From memory

Since I seem to be going through an experimental phase, I thought I’d try painting from memory. These are buildings that I know well and have drawn from observation before, at least once, not least Tower Bridge which I’ve drawn and printed and continue to be blown away by each time I pass it or cycle over, my head drawn up in wonder. My amateur enthusiastic ‘slap it on’ paint technique continues, with no real concern for colour yet. Instead I focused on extracting what I knew of these buildings, what outlines, form, feeling, light, had been burnt into the back of my retinas like a bright sun, and retained in my memory. I suppose I could loosely call it Impressionism of a sort, where the subject is clear but the emphasis is on perception, a strong reaction to weather and shadow, and detail is sacrificed for atmosphere and the pure enjoyment of brush strokes. But I’m hoping to avoid any sleekness or technique that many contemporary painters seem reliant on above atmosphere (for example, I was bored rigid by the Ken Howards at this year’s Royal Academy Summer Show). I’ve reproduced these quite small because they are tiny sketch studies on board.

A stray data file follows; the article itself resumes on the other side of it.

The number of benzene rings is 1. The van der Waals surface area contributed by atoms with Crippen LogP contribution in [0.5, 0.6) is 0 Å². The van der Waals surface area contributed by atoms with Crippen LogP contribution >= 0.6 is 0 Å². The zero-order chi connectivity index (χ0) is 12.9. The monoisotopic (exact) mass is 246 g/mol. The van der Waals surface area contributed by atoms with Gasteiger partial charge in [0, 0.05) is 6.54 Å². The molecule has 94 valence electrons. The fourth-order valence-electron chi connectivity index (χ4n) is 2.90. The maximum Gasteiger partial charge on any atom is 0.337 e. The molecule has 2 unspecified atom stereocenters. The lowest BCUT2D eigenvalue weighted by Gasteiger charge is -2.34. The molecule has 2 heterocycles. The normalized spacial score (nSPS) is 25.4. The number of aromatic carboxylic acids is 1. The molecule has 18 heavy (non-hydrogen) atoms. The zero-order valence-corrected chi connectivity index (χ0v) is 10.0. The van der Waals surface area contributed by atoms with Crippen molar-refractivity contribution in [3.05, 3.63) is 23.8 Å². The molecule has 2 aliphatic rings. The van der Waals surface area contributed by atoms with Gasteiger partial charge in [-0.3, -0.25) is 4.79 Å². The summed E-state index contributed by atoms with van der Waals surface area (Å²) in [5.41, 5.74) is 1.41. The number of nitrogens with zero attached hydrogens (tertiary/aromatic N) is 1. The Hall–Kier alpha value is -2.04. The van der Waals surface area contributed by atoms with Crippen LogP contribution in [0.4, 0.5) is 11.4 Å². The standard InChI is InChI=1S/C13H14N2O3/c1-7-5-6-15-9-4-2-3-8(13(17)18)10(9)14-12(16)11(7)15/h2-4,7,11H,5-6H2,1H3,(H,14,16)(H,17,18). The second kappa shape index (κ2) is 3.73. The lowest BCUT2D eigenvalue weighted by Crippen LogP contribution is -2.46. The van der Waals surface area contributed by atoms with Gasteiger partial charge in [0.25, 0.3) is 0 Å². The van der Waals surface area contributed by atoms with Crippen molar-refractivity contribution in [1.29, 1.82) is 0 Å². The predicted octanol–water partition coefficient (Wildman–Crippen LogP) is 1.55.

I’ve so much to learn about the intimidating and unpredictable world of colour (‘Pure draughtsmen are philosophers and dialecticians. Colourists are epic poets‘ said Baudelaire). In fact as my diploma draws to a close I feel the more I learn, the more I have even more to learn, it sometimes makes me panic, and I understand Bonnard’s observation ‘A painter should have two lives, one in which to learn, and one in which to practice his art.’  There are strengths and weaknesses in all of these, but I now love my mistakes as they teach me so much.  I’m pleased. I feel my natural draughtsmanship has served me well in recalling these from memory, it’s liberating to be left with just my head to work with, free from the ties of working from reality or drawings.

Tower Bridge. Some days it seems solid and robust, others it feels dynamic and in movement at the smallest shift of an angle. Though iconic, it’s never a straightforward silhouette, and often changing weathers imply a chemical reaction between stone and sky.

St Paul’s Cathedral, looking westwards from the choir. I’ve been working on a big drawing from this spot quite regularly, and there’s a wonderful separation between choir and nave, they align like layers in a theatrical set.

Memories of Eleanor crosses

A rushed paint sketch of the building site at Leman Street, which I’ve drawn already but love cycling past at night and wanted to recall the eerie glow of the orange machines against the fading light.

That’s enough waffle, I’d best be off to finish my last week of my diploma, followed by my very first experience of landscape painting en plein air in the Lakes next week. Eek!

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